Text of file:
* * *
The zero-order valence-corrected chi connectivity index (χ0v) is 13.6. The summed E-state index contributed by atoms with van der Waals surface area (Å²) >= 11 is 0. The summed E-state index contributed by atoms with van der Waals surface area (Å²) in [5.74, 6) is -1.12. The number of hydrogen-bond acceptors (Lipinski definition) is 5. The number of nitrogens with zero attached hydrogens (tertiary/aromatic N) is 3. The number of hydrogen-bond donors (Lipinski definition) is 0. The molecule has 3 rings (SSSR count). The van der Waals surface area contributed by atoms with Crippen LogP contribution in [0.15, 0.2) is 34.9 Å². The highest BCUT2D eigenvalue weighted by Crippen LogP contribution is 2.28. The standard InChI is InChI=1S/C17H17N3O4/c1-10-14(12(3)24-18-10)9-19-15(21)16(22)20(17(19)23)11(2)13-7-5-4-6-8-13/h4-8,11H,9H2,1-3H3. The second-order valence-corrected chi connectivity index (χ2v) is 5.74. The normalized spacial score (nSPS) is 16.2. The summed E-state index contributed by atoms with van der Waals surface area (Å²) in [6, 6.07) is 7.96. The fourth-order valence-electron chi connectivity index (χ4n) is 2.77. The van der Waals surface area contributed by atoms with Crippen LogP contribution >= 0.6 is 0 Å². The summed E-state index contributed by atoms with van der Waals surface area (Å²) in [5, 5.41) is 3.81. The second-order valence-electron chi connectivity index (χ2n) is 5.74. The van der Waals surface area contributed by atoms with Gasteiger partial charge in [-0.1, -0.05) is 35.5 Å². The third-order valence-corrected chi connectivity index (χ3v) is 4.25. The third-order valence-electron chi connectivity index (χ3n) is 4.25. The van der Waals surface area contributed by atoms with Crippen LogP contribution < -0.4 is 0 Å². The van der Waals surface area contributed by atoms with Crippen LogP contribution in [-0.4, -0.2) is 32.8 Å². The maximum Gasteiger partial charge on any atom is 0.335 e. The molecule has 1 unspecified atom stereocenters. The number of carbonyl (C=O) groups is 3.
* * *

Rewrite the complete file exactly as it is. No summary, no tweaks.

The zero-order valence-corrected chi connectivity index (χ0v) is 13.6. The summed E-state index contributed by atoms with van der Waals surface area (Å²) >= 11 is 0. The summed E-state index contributed by atoms with van der Waals surface area (Å²) in [5.74, 6) is -1.12. The number of hydrogen-bond acceptors (Lipinski definition) is 5. The number of nitrogens with zero attached hydrogens (tertiary/aromatic N) is 3. The number of hydrogen-bond donors (Lipinski definition) is 0. The molecule has 3 rings (SSSR count). The van der Waals surface area contributed by atoms with Crippen LogP contribution in [0.15, 0.2) is 34.9 Å². The highest BCUT2D eigenvalue weighted by Crippen LogP contribution is 2.28. The standard InChI is InChI=1S/C17H17N3O4/c1-10-14(12(3)24-18-10)9-19-15(21)16(22)20(17(19)23)11(2)13-7-5-4-6-8-13/h4-8,11H,9H2,1-3H3. The second-order valence-corrected chi connectivity index (χ2v) is 5.74. The normalized spacial score (nSPS) is 16.2. The summed E-state index contributed by atoms with van der Waals surface area (Å²) in [6, 6.07) is 7.96. The fourth-order valence-electron chi connectivity index (χ4n) is 2.77. The van der Waals surface area contributed by atoms with Crippen LogP contribution >= 0.6 is 0 Å². The summed E-state index contributed by atoms with van der Waals surface area (Å²) in [5, 5.41) is 3.81. The second-order valence-electron chi connectivity index (χ2n) is 5.74. The van der Waals surface area contributed by atoms with Gasteiger partial charge in [-0.1, -0.05) is 35.5 Å². The third-order valence-corrected chi connectivity index (χ3v) is 4.25. The third-order valence-electron chi connectivity index (χ3n) is 4.25. The van der Waals surface area contributed by atoms with Crippen LogP contribution < -0.4 is 0 Å². The van der Waals surface area contributed by atoms with Crippen LogP contribution in [-0.4, -0.2) is 32.8 Å². The maximum Gasteiger partial charge on any atom is 0.335 e. The molecule has 1 unspecified atom stereocenters. The number of carbonyl (C=O) groups is 3.